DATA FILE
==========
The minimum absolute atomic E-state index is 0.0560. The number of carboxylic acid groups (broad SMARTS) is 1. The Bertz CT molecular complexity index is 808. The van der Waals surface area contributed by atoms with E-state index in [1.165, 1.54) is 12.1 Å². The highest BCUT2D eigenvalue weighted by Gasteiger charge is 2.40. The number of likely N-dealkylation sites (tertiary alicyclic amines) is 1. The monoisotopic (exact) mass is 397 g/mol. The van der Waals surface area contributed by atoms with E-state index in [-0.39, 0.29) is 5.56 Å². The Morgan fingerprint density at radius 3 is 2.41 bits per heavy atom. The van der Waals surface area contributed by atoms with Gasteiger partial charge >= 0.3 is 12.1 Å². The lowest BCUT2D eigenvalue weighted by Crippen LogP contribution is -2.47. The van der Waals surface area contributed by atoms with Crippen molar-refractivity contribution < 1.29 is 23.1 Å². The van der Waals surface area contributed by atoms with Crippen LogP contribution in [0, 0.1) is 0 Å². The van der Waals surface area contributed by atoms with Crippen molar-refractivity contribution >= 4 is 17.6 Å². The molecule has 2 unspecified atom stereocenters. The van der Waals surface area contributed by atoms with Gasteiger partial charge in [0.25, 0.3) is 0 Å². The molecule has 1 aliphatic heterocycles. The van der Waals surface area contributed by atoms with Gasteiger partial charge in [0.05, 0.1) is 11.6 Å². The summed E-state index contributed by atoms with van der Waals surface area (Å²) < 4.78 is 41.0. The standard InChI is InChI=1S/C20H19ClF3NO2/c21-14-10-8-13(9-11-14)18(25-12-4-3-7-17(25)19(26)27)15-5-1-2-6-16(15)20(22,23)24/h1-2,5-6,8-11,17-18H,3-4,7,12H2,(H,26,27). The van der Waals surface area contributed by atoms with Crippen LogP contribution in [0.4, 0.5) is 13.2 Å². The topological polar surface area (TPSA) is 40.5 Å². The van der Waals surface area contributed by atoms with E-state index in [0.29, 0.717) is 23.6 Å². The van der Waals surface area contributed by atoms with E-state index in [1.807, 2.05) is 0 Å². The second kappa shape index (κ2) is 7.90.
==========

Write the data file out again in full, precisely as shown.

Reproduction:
The minimum absolute atomic E-state index is 0.0560. The number of carboxylic acid groups (broad SMARTS) is 1. The Bertz CT molecular complexity index is 808. The van der Waals surface area contributed by atoms with E-state index in [1.165, 1.54) is 12.1 Å². The highest BCUT2D eigenvalue weighted by Gasteiger charge is 2.40. The number of likely N-dealkylation sites (tertiary alicyclic amines) is 1. The monoisotopic (exact) mass is 397 g/mol. The van der Waals surface area contributed by atoms with E-state index in [-0.39, 0.29) is 5.56 Å². The Morgan fingerprint density at radius 3 is 2.41 bits per heavy atom. The van der Waals surface area contributed by atoms with Gasteiger partial charge >= 0.3 is 12.1 Å². The lowest BCUT2D eigenvalue weighted by Crippen LogP contribution is -2.47. The van der Waals surface area contributed by atoms with Crippen molar-refractivity contribution < 1.29 is 23.1 Å². The van der Waals surface area contributed by atoms with Crippen LogP contribution in [0, 0.1) is 0 Å². The van der Waals surface area contributed by atoms with Crippen molar-refractivity contribution >= 4 is 17.6 Å². The molecule has 2 unspecified atom stereocenters. The van der Waals surface area contributed by atoms with Gasteiger partial charge in [0.25, 0.3) is 0 Å². The molecule has 1 aliphatic heterocycles. The van der Waals surface area contributed by atoms with Gasteiger partial charge in [0.05, 0.1) is 11.6 Å². The summed E-state index contributed by atoms with van der Waals surface area (Å²) < 4.78 is 41.0. The standard InChI is InChI=1S/C20H19ClF3NO2/c21-14-10-8-13(9-11-14)18(25-12-4-3-7-17(25)19(26)27)15-5-1-2-6-16(15)20(22,23)24/h1-2,5-6,8-11,17-18H,3-4,7,12H2,(H,26,27). The van der Waals surface area contributed by atoms with Crippen LogP contribution in [0.4, 0.5) is 13.2 Å². The topological polar surface area (TPSA) is 40.5 Å². The van der Waals surface area contributed by atoms with E-state index in [0.29, 0.717) is 23.6 Å². The van der Waals surface area contributed by atoms with E-state index in [1.807, 2.05) is 0 Å². The second kappa shape index (κ2) is 7.90.